Actually, they’d ceased beating to windward and were on a flat reach on half sail, angled into the waves and traversing the crests over a longer time frame – the whole thing became more stable, even though the seas were not a great deal lower.
Next morning, with the easterly breeze behind them, the fine weather continued until about 09:00. Then an elongated ring of fiery colours began to form round the sun. The atmosphere became sultry and a long mass of threatening clouds could be seen on the horizon behind.
The cloud mass overtook them in the next few hours, covering the sky, coloured a sickly yellow and there was a thickness to the atmosphere, a dull, oppressive stillness which everyone noted. The swell had increased, water occasionally breaking on the stern and the wind had picked up.
It was at this point that Geneviève spotted a boat behind them on the horizon.
Too small for a ship, not making ground on them but seemingly keeping up all the same, the obvious question was whether it had anything to do with them. A sense of uneasiness began to descend and mouths were dry.
They looked at one another, with the same thoughts running through their minds.
Jean-Claude articulated it. ‘It might be the end of the journey, my friends. This is not the boat Carly mentioned, so we can only speculate about its mission. It appears to be a patrol boat, a long, long way from home.’
It was obvious that blowing the Sophie-Fleury out of the water was not on the agenda, they could have done that by now, which of course raised the question – what was on the agenda?
The good ship Sophie-Fleury was well up to fifteen knots, a hell of a rate in these seas and one quite difficult for a patrol boat to keep up with, so those people were hardly likely to close the gap – at least, not at this stage. They estimated they had about four hours, which would put them very close to dusk before the patrol boat could make appreciable gains unless, of course, the wind and waves dropped.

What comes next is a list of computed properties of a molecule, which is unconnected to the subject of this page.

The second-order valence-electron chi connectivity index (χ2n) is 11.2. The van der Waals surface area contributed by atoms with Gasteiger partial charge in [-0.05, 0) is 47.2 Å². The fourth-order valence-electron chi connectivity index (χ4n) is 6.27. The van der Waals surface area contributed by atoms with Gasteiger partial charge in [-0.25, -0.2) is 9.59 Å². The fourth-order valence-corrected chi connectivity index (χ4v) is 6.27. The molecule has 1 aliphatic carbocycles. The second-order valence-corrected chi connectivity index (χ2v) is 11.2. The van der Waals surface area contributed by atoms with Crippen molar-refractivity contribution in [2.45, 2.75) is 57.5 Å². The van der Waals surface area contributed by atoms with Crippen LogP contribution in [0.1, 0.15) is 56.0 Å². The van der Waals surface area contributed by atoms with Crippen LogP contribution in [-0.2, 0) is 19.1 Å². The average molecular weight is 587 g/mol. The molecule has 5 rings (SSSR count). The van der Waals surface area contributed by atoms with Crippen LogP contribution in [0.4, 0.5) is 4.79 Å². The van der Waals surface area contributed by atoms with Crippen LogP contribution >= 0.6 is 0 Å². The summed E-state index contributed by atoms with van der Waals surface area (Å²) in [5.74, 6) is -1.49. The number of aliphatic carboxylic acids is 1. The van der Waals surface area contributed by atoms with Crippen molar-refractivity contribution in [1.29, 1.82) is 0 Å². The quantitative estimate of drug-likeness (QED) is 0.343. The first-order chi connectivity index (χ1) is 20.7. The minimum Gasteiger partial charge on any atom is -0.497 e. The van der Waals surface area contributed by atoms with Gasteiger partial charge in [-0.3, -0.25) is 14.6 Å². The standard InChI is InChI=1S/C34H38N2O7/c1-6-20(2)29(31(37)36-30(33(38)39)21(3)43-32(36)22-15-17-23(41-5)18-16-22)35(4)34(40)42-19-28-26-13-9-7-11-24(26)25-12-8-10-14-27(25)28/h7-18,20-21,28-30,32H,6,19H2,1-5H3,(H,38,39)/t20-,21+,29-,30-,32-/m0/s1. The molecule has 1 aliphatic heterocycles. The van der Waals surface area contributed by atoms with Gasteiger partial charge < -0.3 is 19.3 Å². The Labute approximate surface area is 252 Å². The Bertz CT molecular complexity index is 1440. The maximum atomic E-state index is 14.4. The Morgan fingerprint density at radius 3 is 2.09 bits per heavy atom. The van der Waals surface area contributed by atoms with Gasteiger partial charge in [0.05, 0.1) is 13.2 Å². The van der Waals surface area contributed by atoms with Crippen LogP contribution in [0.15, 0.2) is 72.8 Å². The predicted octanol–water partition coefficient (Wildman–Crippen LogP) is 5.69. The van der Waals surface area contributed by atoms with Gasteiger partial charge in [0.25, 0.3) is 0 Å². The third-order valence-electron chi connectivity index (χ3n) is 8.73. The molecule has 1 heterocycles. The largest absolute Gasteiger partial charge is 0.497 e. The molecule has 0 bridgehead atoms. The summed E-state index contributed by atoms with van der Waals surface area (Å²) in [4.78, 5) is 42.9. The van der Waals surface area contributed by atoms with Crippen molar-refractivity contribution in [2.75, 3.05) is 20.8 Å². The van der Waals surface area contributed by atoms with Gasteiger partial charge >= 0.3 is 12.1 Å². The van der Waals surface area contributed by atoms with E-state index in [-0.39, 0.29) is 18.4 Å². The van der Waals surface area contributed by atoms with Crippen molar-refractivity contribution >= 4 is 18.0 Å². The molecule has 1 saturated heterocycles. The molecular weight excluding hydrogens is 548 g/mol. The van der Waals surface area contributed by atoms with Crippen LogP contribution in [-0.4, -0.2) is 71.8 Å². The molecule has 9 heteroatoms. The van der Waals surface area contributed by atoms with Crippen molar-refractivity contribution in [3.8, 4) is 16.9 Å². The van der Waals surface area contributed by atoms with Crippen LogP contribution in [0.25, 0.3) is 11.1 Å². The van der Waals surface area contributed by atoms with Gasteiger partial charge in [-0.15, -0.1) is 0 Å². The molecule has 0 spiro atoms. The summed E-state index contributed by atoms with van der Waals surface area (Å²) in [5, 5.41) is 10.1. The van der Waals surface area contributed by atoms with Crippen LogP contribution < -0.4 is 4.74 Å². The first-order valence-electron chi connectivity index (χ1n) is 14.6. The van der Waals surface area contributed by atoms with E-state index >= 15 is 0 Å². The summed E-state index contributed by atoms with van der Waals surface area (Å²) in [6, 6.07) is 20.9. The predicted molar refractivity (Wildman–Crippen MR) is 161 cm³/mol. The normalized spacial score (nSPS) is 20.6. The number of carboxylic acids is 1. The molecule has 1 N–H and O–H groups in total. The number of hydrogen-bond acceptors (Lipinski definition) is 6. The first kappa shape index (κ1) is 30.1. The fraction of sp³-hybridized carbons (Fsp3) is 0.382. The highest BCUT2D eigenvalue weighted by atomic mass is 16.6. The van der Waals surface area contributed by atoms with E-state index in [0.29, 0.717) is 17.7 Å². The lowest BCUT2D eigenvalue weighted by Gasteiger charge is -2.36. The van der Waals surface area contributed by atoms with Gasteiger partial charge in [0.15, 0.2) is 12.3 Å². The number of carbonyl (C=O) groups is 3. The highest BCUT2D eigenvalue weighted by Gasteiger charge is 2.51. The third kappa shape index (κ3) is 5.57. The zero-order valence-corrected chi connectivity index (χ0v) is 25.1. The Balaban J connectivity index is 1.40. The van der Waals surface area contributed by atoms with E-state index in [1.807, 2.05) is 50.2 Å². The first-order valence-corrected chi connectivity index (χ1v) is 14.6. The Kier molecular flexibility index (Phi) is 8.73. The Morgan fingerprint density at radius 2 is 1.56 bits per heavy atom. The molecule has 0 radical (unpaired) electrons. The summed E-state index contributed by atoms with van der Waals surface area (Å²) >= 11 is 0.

Hugh turned away from watching the boat a long way astern but now the sea was indeed quietening down, which meant they might be in dead trouble. The weapons would have to come out.
They saw it at the same time. Like a leviathan from the deep, something was surfacing about half a kilometre off their port bow and it was causing all sorts of turbulence.
They hoped against hope and then it became clear what it was. Within just a few seconds the patrol boat had been taken out by what presumably was a stinger but Hugh’s reaction was frenetic, which had them all nervous. He looked about him wildly, suddenly begged Emma for her red skirt and then asked if anyone had a French flag.
Jean-Claude tumbled to it, Emma supplied the skirt and now Hugh asked for safety pins or pins of any kind. Genevieve supplied these, intrigued. Jean-Claude rummaged in his pack and pulled out a small flag rolled round a stick and Hugh asked him to tie it to the rudder for now. Now he asked Genevieve to help quickly.